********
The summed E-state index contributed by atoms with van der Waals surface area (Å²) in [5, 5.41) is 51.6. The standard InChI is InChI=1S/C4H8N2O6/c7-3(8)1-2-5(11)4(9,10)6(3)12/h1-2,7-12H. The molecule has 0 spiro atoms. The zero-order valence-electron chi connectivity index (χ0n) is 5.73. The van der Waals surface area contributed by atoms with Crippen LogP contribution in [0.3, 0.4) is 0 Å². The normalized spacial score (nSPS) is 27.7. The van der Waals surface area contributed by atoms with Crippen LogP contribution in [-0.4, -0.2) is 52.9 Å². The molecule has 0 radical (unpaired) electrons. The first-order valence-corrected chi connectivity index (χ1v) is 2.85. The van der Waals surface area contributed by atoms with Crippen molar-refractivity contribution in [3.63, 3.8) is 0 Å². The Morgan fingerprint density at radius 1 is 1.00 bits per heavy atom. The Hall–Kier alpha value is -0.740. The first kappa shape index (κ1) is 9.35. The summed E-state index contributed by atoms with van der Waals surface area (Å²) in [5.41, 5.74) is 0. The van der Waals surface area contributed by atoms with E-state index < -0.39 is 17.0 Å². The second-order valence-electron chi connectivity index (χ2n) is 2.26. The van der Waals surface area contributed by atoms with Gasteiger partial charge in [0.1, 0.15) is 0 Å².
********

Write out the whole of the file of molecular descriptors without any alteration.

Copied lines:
The summed E-state index contributed by atoms with van der Waals surface area (Å²) in [5, 5.41) is 51.6. The standard InChI is InChI=1S/C4H8N2O6/c7-3(8)1-2-5(11)4(9,10)6(3)12/h1-2,7-12H. The molecule has 0 spiro atoms. The zero-order valence-electron chi connectivity index (χ0n) is 5.73. The van der Waals surface area contributed by atoms with Crippen LogP contribution in [0.3, 0.4) is 0 Å². The normalized spacial score (nSPS) is 27.7. The van der Waals surface area contributed by atoms with Crippen LogP contribution in [-0.4, -0.2) is 52.9 Å². The molecule has 0 radical (unpaired) electrons. The first-order valence-corrected chi connectivity index (χ1v) is 2.85. The van der Waals surface area contributed by atoms with Crippen molar-refractivity contribution in [3.63, 3.8) is 0 Å². The Morgan fingerprint density at radius 1 is 1.00 bits per heavy atom. The Hall–Kier alpha value is -0.740. The first kappa shape index (κ1) is 9.35. The summed E-state index contributed by atoms with van der Waals surface area (Å²) in [5.41, 5.74) is 0. The van der Waals surface area contributed by atoms with E-state index < -0.39 is 17.0 Å². The second-order valence-electron chi connectivity index (χ2n) is 2.26. The van der Waals surface area contributed by atoms with Gasteiger partial charge in [0.1, 0.15) is 0 Å².